The second and third game the deck worked a bit more like it was designed to work. I was able to get forests in the opening hand with one or two Elves for mana as well. I think it was in the second game where I got four Ifh-Biffs out. Not all at the same time, but consecutively. Each one was Bolted!
After playing with Nick I jumped on Skype and battled a mage with a larger card pool than what Nick has available to him. I knew playing against Dave would be more challenging because his decks often have Power.
Dave played a variant of Dead Guy Ale. It had some typical staples from black and white and then had Sedge Trolls added in. The Trolls proved to be super effective against my deck. We played a total of six games and I only won one of them. I struggled with getting to four mana most of the time but Dave also just had some effective cards like Mind Twist and Sinkhole which really broke my deck down. Also, two of the games he was able to get a Su-Chi out on the first turn!
As we planned on game six being the last as it was getting late, I somehow drew exactly what I needed for the deck to work the way it was designed. Fortunately, in this game, he didn’t Sinkhole or Mind Twist. I got a few Erhnam Djinns and Juggernauts out and pummeled for the win. When the deck works like that, those games are outliers. It’s more often a struggle to get to that four mana mark and make sure I have one of those four mana creatures to cast.
After playing against Nick and Dave I had to replace some cards. I took out the Elvish Archers as they ended up not doing much. I took out the Giant Growths which I’m not totally sure was the right decision yet. I also took out an Icy Manipulator and a Desert Twister. In place of those I added two Avoid Fates mainly to defend my Ifh-Biffs. Those guys never get to do anything as they pretty much get removed somehow 100% of the time I’ve played them. I put in one Crumble, one Disk, and then three more forests. I’m not totally sold on the Avoid Fates though. In the first build of the deck I had three or four of them to defend from removal but maybe only once had one in my hand when I needed one.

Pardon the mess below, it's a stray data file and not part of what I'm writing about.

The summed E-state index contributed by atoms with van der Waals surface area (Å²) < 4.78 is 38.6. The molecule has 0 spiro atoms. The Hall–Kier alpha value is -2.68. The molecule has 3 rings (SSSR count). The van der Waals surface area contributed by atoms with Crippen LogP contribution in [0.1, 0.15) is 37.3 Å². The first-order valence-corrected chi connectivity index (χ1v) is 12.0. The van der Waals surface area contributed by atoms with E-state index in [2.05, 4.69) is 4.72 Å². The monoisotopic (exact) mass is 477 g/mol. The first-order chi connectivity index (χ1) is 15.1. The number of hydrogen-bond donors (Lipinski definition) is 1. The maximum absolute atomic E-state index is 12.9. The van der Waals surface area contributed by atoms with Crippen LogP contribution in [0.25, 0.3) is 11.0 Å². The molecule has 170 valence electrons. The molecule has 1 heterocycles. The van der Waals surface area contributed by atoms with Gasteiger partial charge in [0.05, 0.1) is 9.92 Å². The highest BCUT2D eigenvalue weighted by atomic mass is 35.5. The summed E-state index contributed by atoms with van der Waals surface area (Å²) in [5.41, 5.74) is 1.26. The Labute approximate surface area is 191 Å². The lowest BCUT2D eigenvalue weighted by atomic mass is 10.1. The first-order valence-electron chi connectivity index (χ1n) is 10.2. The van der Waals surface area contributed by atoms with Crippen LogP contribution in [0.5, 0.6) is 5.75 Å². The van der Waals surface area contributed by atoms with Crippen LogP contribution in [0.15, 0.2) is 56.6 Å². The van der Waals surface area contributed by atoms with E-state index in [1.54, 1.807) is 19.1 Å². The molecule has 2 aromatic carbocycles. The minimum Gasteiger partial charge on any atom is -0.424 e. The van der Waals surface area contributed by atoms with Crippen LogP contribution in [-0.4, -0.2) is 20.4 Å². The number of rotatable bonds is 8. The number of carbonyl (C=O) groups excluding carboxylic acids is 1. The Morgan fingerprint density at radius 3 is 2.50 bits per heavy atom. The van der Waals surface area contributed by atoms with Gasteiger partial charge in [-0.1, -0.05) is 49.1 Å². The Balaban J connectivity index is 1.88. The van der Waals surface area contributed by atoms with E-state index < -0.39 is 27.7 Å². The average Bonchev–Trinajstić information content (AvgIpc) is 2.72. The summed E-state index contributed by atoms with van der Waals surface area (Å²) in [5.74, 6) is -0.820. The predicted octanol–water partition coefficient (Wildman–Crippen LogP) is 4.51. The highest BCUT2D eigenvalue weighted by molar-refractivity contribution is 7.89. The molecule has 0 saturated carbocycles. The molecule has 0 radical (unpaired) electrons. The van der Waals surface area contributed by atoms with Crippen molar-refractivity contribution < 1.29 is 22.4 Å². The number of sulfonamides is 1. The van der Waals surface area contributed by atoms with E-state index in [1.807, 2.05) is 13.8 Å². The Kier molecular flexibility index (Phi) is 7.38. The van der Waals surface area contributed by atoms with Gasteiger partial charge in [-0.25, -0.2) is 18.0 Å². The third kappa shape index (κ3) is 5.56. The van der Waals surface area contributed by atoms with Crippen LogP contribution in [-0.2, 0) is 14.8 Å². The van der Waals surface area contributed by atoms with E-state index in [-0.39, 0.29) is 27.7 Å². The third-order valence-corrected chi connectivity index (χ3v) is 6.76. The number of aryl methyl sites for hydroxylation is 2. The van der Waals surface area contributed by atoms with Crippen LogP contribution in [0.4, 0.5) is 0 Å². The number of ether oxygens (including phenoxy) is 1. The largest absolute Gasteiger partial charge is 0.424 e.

Is the deck more effective now? Not really. It’s pretty much the same. Nick thinks there is a way to make it better than it is. He might be right. I’m not really worried about it though as I think I’m just going to keep it as it is. It’s pretty fun to play. If I was really serious about making it competitive I’d splash in another color or two. Maybe I’ll do that eventually.
I threw a sideboard together quickly. Gaea’s Avenger is pretty awesome. I don’t know how effective it really is but it could potentially be a heavy hitter against certain decks.
So there you have it. Green decks are cool. Casual cool. What else is going on besides green decks being fun? A few things. Over at The Enchanted Forest LG has a new post on a couple Enchantress decks. Verduran Enchantress is a pretty cool card that I’ve never used but want to. A Swedish group of Old School players has a pretty cool website up. It has a really awesome page with pictures and info on a ton of different 93/94 deck archetypes. Definitely check that out.